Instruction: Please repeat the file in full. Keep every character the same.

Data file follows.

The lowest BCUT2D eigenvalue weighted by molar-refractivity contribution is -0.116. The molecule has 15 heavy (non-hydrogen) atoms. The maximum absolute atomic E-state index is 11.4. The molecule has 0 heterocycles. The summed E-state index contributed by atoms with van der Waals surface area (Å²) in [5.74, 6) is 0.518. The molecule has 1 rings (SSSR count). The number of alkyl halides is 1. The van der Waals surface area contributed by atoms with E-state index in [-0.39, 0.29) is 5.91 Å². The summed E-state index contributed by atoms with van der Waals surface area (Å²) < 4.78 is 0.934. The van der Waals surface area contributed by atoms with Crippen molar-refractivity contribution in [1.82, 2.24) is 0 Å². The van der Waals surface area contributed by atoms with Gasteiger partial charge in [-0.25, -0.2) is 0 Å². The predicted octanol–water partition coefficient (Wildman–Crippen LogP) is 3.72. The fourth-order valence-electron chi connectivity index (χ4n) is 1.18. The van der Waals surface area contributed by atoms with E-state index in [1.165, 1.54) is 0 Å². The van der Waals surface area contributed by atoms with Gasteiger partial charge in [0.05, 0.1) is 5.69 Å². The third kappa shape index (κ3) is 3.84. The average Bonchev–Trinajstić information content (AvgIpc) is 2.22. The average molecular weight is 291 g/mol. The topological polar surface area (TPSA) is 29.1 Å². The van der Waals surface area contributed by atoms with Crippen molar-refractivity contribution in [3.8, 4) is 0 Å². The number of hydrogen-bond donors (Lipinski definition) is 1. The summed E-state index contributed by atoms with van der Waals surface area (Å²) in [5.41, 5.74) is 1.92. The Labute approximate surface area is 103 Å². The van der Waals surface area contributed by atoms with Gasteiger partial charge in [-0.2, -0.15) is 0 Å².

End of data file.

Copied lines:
The lowest BCUT2D eigenvalue weighted by molar-refractivity contribution is -0.116. The molecule has 15 heavy (non-hydrogen) atoms. The maximum absolute atomic E-state index is 11.4. The molecule has 0 heterocycles. The summed E-state index contributed by atoms with van der Waals surface area (Å²) in [5.74, 6) is 0.518. The molecule has 1 rings (SSSR count). The number of alkyl halides is 1. The van der Waals surface area contributed by atoms with E-state index in [-0.39, 0.29) is 5.91 Å². The summed E-state index contributed by atoms with van der Waals surface area (Å²) < 4.78 is 0.934. The van der Waals surface area contributed by atoms with Crippen molar-refractivity contribution in [1.82, 2.24) is 0 Å². The van der Waals surface area contributed by atoms with Gasteiger partial charge in [-0.25, -0.2) is 0 Å². The predicted octanol–water partition coefficient (Wildman–Crippen LogP) is 3.72. The fourth-order valence-electron chi connectivity index (χ4n) is 1.18. The van der Waals surface area contributed by atoms with E-state index in [1.165, 1.54) is 0 Å². The van der Waals surface area contributed by atoms with Gasteiger partial charge in [0.05, 0.1) is 5.69 Å². The third kappa shape index (κ3) is 3.84. The average Bonchev–Trinajstić information content (AvgIpc) is 2.22. The average molecular weight is 291 g/mol. The topological polar surface area (TPSA) is 29.1 Å². The van der Waals surface area contributed by atoms with Crippen molar-refractivity contribution in [3.8, 4) is 0 Å². The number of hydrogen-bond donors (Lipinski definition) is 1. The summed E-state index contributed by atoms with van der Waals surface area (Å²) in [5.41, 5.74) is 1.92. The Labute approximate surface area is 103 Å². The van der Waals surface area contributed by atoms with Gasteiger partial charge in [-0.2, -0.15) is 0 Å².